# Thread: Range and inverse of bijective functions

1. Originally Posted by Raoh
Yes the same steps
$\displaystyle f(x)=(x+1)^2\Rightarrow y=(x+1)^2\Leftrightarrow \sqrt{y}=x+1\Leftrightarrow x=\sqrt{y}-1.$
therefore $\displaystyle f^{-1}(y)=\sqrt{y}-1.$
I'm trying

Range = (-2, inf)?

2. Originally Posted by Hellbent
Range = (-2, inf)?
If $\displaystyle f: A \to B$, then $\displaystyle f^{-1}: B \to A$, provided the inverse exists. Look at what you defined your domain, or $\displaystyle A$, to be in the initial problem.

3. Originally Posted by rowe
If $\displaystyle f: A \to B$, then $\displaystyle f^{-1}: B \to A$, provided the inverse exists. Look at what you defined your domain, or $\displaystyle A$, to be in the initial problem.
The domain is any number that's ≤ -2.

4. Originally Posted by Hellbent
The domain is any number that's ≤ -2.
Right, so the range of the inverse cannot be $\displaystyle (-2, \infty)$.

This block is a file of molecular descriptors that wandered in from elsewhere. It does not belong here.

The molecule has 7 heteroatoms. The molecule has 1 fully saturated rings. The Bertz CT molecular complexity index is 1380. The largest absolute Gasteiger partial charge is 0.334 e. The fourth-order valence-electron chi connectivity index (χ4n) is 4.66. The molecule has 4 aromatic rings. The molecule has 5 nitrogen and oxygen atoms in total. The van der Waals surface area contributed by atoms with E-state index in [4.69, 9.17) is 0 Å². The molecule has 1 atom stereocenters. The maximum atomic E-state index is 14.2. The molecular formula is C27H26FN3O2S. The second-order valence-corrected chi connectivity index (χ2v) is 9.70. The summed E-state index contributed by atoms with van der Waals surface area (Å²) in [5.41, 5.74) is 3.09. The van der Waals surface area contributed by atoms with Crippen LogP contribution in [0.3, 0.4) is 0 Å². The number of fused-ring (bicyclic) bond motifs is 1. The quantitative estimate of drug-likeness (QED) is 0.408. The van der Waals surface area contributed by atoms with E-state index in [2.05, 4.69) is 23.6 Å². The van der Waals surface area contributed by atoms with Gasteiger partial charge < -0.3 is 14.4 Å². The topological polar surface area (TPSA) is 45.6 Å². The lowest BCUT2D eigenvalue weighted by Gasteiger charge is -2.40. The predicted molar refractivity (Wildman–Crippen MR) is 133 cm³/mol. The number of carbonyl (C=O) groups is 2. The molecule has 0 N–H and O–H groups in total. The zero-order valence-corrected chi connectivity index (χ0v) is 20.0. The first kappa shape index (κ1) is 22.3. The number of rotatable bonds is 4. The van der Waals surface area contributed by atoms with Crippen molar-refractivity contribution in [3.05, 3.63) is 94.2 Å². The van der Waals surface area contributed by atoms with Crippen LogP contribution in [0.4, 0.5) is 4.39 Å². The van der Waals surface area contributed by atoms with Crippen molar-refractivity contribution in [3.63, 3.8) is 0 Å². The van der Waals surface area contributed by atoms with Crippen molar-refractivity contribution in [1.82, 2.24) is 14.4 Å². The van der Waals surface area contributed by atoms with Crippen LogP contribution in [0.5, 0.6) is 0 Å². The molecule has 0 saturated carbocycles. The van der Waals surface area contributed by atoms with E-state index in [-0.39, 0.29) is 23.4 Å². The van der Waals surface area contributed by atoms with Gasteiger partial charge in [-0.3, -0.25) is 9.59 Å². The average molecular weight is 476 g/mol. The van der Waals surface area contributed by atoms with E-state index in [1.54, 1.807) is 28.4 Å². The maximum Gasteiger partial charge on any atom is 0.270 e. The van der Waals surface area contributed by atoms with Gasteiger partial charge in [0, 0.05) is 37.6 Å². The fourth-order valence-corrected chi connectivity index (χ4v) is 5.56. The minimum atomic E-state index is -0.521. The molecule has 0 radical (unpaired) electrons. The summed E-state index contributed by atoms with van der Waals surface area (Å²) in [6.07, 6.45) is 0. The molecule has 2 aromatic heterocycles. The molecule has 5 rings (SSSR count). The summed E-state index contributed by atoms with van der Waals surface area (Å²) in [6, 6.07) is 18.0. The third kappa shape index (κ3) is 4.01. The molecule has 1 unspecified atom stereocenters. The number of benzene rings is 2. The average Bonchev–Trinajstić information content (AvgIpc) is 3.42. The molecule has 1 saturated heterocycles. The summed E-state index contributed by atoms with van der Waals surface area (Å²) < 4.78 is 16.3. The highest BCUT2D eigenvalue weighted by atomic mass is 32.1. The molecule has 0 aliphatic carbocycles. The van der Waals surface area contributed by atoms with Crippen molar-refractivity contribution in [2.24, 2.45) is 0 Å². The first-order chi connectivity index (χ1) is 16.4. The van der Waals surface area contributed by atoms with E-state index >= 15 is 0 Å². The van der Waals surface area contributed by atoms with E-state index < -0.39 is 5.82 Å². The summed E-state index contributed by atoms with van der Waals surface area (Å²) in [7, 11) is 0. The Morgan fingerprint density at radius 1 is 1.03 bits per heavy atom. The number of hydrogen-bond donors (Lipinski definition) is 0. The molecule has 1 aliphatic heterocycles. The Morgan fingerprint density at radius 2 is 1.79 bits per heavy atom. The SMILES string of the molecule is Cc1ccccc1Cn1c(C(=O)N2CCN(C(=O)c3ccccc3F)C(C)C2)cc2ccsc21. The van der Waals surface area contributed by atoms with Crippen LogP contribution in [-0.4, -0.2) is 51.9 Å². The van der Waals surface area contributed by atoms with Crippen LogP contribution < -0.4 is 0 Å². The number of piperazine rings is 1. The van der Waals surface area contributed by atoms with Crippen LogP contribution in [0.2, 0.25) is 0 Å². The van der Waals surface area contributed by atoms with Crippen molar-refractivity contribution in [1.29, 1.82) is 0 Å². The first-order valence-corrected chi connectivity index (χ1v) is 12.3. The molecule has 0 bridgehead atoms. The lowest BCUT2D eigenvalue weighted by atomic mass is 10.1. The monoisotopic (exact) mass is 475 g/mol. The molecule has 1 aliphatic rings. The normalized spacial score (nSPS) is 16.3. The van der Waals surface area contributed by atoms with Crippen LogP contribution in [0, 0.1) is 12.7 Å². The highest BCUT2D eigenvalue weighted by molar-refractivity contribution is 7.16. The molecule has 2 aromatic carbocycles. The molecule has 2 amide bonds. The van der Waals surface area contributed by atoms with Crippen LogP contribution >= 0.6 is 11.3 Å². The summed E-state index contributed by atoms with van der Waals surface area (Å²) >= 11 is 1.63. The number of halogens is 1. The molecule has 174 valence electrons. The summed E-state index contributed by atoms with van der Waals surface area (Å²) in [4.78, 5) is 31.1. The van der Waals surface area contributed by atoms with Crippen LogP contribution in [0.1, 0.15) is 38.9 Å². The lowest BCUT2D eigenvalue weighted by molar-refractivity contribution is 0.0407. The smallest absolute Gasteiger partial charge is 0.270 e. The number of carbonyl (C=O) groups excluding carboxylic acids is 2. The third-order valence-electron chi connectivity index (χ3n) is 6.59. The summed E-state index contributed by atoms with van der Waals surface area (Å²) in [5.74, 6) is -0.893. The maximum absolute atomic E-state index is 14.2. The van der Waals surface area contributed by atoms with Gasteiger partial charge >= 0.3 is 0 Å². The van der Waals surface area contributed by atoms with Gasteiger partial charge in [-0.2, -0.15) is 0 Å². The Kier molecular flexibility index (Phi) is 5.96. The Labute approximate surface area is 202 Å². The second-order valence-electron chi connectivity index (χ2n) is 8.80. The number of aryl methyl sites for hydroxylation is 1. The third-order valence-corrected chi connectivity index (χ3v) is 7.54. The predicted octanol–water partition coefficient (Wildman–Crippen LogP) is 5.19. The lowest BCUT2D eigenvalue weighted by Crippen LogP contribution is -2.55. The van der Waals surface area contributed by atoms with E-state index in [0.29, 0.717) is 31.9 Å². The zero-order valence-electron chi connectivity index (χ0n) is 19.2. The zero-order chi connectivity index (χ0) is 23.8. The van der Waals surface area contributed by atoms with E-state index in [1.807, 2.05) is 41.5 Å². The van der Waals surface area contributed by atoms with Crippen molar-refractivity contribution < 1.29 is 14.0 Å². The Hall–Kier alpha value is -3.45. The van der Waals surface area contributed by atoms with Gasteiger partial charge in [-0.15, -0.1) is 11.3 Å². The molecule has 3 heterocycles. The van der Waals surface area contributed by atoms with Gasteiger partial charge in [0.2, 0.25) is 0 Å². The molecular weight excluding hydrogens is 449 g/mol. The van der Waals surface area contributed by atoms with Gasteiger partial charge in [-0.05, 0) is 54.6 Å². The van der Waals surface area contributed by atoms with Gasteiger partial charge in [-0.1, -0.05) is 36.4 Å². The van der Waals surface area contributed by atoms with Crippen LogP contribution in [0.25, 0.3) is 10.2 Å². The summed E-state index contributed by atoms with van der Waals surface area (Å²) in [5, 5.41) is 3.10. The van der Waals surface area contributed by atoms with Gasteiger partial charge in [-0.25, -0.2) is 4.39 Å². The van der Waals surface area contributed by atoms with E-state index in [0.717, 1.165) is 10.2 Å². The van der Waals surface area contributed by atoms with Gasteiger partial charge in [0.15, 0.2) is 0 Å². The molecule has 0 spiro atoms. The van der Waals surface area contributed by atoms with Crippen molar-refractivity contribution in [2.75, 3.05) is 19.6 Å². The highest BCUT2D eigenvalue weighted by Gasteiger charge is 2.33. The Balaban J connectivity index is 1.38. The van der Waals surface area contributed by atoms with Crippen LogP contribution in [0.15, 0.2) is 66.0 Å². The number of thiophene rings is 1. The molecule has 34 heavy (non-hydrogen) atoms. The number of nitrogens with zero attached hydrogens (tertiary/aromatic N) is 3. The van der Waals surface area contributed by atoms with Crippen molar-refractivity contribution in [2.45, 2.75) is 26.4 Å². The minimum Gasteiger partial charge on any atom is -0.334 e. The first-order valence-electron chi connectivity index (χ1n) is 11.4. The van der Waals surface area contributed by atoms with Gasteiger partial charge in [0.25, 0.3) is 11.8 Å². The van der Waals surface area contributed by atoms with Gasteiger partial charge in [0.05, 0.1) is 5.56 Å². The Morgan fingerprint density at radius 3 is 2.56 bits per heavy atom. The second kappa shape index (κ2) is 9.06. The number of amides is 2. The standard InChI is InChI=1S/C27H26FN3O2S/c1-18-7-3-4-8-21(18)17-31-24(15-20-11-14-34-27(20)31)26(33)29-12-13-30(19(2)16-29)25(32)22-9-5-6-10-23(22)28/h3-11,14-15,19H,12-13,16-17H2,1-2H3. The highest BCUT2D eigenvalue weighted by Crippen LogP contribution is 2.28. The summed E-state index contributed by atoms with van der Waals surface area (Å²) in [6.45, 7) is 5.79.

5. Originally Posted by rowe
Right, so the range of the inverse cannot be $\displaystyle (-2, \infty)$.
I know that the range is the set of output numbers, but I'm not understanding it here.
(1, inf)?

6. Originally Posted by Hellbent
I know that the range is the set of output numbers, but I'm not understanding it here.
(1, inf)?
In your above problem, you have given:

f : x |→ (x + 1)² (x ∈ R, x ≤ -2)?

So, we know the domain of $\displaystyle f$ to be $\displaystyle (-\infty, -2]$. We know also know that if $\displaystyle f: A \to B$, then $\displaystyle f^{-1}:B \to A$, and we can therefore conclude that the range of $\displaystyle f^{-1}$ is $\displaystyle (-\infty, -2]$.

7. THE DOMAIN OF $\displaystyle f$IS THE RANGE OF $\displaystyle f^{-1}$ AND VICE VERSA.

8. Thanks, rowe

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